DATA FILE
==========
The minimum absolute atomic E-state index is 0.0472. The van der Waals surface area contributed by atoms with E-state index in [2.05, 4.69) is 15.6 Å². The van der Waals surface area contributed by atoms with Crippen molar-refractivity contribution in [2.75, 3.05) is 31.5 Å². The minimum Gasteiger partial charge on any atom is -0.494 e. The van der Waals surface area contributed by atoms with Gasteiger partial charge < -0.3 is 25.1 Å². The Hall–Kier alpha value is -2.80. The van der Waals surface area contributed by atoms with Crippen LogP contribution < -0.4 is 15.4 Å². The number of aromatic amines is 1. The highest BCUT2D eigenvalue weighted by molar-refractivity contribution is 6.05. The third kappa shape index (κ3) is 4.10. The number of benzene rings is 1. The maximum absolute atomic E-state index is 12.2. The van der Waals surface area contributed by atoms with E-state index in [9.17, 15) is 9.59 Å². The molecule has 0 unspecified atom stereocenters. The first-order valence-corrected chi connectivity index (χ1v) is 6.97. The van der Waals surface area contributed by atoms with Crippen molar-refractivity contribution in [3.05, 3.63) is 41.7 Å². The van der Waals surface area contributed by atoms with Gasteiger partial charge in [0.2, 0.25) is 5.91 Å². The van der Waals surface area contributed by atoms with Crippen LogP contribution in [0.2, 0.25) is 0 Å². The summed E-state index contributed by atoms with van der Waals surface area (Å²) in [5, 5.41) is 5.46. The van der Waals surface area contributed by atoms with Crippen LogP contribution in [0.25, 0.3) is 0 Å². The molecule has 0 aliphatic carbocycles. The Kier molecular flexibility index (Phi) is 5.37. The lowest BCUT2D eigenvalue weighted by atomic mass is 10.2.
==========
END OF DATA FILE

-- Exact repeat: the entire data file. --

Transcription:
The minimum absolute atomic E-state index is 0.0472. The van der Waals surface area contributed by atoms with E-state index in [2.05, 4.69) is 15.6 Å². The van der Waals surface area contributed by atoms with Crippen molar-refractivity contribution in [2.75, 3.05) is 31.5 Å². The minimum Gasteiger partial charge on any atom is -0.494 e. The van der Waals surface area contributed by atoms with Gasteiger partial charge < -0.3 is 25.1 Å². The Hall–Kier alpha value is -2.80. The van der Waals surface area contributed by atoms with Crippen LogP contribution < -0.4 is 15.4 Å². The number of aromatic amines is 1. The highest BCUT2D eigenvalue weighted by molar-refractivity contribution is 6.05. The third kappa shape index (κ3) is 4.10. The number of benzene rings is 1. The maximum absolute atomic E-state index is 12.2. The van der Waals surface area contributed by atoms with E-state index in [9.17, 15) is 9.59 Å². The molecule has 0 unspecified atom stereocenters. The first-order valence-corrected chi connectivity index (χ1v) is 6.97. The van der Waals surface area contributed by atoms with Crippen molar-refractivity contribution in [3.05, 3.63) is 41.7 Å². The van der Waals surface area contributed by atoms with Gasteiger partial charge in [0.2, 0.25) is 5.91 Å². The van der Waals surface area contributed by atoms with Crippen LogP contribution in [0.2, 0.25) is 0 Å². The summed E-state index contributed by atoms with van der Waals surface area (Å²) in [5, 5.41) is 5.46. The van der Waals surface area contributed by atoms with Crippen LogP contribution in [0.25, 0.3) is 0 Å². The molecule has 0 aliphatic carbocycles. The Kier molecular flexibility index (Phi) is 5.37. The lowest BCUT2D eigenvalue weighted by atomic mass is 10.2.